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“Nay, my Redforth,” said Alice, "say not so. Call not names, my Redforth, or they will apply to Pa."
“ Let 'em !” said the Colonel. “I don't care! Who's he?”
Tinkling here undertook the perilous task of remonstrating with his lawless friend, who consented to withdraw the moody expressions above quoted.
“ What remains for us to do?" Alice went on in her mild wise way. “We must educate, we must pretend in a new manner, we must wait.”
The Colonel clenched his teeth - four out in front, and a piece off another, and he had been twice dragged to the door of a dentist-despot, but had escaped from his guards. “How educate ? How pretend in a new manner? How wait ?"
“ Educate the grown-up people,” replied Alice. “We part to-night. Yes, Redforth!” – for the Colonel tucked up his cuffs, -"part to-night! Let us, in these next Holidays now going to begin, throw our thoughts into something educational for the grown-up people, hinting to them how things ought to be. Let us veil our meaning under a mask of romance ; you, I, and Nettie. William Tinkling being the plainest and quickest writer shall copy out. Is it agreed ?”
The Colonel answered, sulkily, “ I don't mind!” He then asked, “ How about pretending ?”
“ We will pretend,” said Alice, “ that we are children ; not that we are those grown-up people who won't help us out as they ought, and who understand us so badly."
The Colonel, still much dissatisfied, growled, " How about waiting ?”
“We will wait," answered little Alice, taking Nettie's hand in hers, and looking up at the sky, “we will wait - ever constant and true till the times have got so changed as that everything helps us out, and nothing makes us ridiculous, and the fairies have come back. We will wait -- ever constant and true - till we are eighty, ninety, or one hundred. And then the fairies will send us children, and we will help them out, poor pretty little creatures, if they pretend ever so much.”
“So we will, dear,” said Nettie Ashford, taking her round the waist with both arms, and kissing her. “And now if my husband will go and buy some cherries for us, I have got some money.”
In the friendliest manner I invited the Colonel to go with me; but he so far forgot himself as to acknowledge the invitation by kicking out behind, and then lying down on his stomach on the grass, pulling it up and chewing it. When I came back, however, Alice had nearly brought him out of his vexation, and was soothing him by telling him how soon we should all be ninety.
As we sat under the willow-tree and ate the cherries (fair, for Alice shared them out), we played at being ninety. Nettie complained that she had a bone in her old back and it made her hobble, and Alice sang a song in an old woman's way, but it was very pretty, and we were all merry. At least I don't know about merry exactly, but all comfortable.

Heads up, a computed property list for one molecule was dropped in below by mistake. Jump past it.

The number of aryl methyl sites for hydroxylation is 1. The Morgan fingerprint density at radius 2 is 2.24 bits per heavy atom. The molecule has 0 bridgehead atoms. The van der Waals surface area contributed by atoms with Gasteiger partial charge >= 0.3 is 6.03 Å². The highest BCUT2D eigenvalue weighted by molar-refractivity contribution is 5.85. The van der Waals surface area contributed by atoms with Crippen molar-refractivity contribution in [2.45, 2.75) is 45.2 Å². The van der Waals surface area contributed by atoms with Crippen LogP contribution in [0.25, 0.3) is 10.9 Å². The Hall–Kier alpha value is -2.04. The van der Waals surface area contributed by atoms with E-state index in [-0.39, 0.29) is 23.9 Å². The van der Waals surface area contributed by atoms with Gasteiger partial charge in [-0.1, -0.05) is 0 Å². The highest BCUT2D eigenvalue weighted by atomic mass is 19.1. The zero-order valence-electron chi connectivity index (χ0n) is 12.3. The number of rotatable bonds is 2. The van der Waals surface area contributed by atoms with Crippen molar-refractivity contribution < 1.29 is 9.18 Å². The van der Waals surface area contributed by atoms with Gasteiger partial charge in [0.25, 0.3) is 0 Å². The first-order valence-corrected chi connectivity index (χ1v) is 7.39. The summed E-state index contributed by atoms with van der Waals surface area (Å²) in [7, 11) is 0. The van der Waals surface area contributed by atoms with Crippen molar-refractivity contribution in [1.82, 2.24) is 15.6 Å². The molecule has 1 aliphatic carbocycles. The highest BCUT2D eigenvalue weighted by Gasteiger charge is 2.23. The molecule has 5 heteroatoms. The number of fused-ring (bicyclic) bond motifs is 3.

There was a most tremendous lot of cherries, and Alice always had with
her some neat little bag or box or case, to hold things. In it that night was a tiny wineglass. So Alice and Nettie said they would make some cherrywine to drink our love at parting.
Each of us had a glassful, and it was delicious, and each of us drank the toast, “ Our love at parting.” The Colonel drank his wine last, and it got into my head directly that it got into his directly. Anyhow his eyes rolled immediately after he had turned the glass upside down, and he took me on one side and proposed in a hoarse whisper that we should “ Cut 'em out still.”
“ How did he mean ?" I asked my lawless friend.
“ Cut our Brides out,” said the Colonel," and then cut our way, without going down a single turning, Bang to the Spanish Main !”
We might have tried it, though I did n't think it would answer ; only we looked round and saw that there was nothing but moonlight under the willow-tree, and that our pretty pretty wives were gone. We burst out crying. The Colonel gave in second, and came to first; but he gave in strong.
We were ashamed of our red eyes, and hung about for half an hour to whiten them. Likewise a piece of chalk round the rims, I doing the Colonel's, and he mine, but afterwards found in the bedroom looking-glass not natural, besides inflammation. Our conversation turned on being ninety. The Colonel told me he had a pair of boots that wanted soling and heeling, but he thought it hardly worth while to mention it to his father, as he himself should so soon be ninety, when he thought shoes would be more convenient. The Colonel also told me with his hand upon his hip that he felt himself already getting on in life, and turning rheumatic. And I told him the same. And when they said at our house at supper (they are always bothering about something) that I stooped, I felt so glad ! This is the end of the beginning-part that you were to believe most.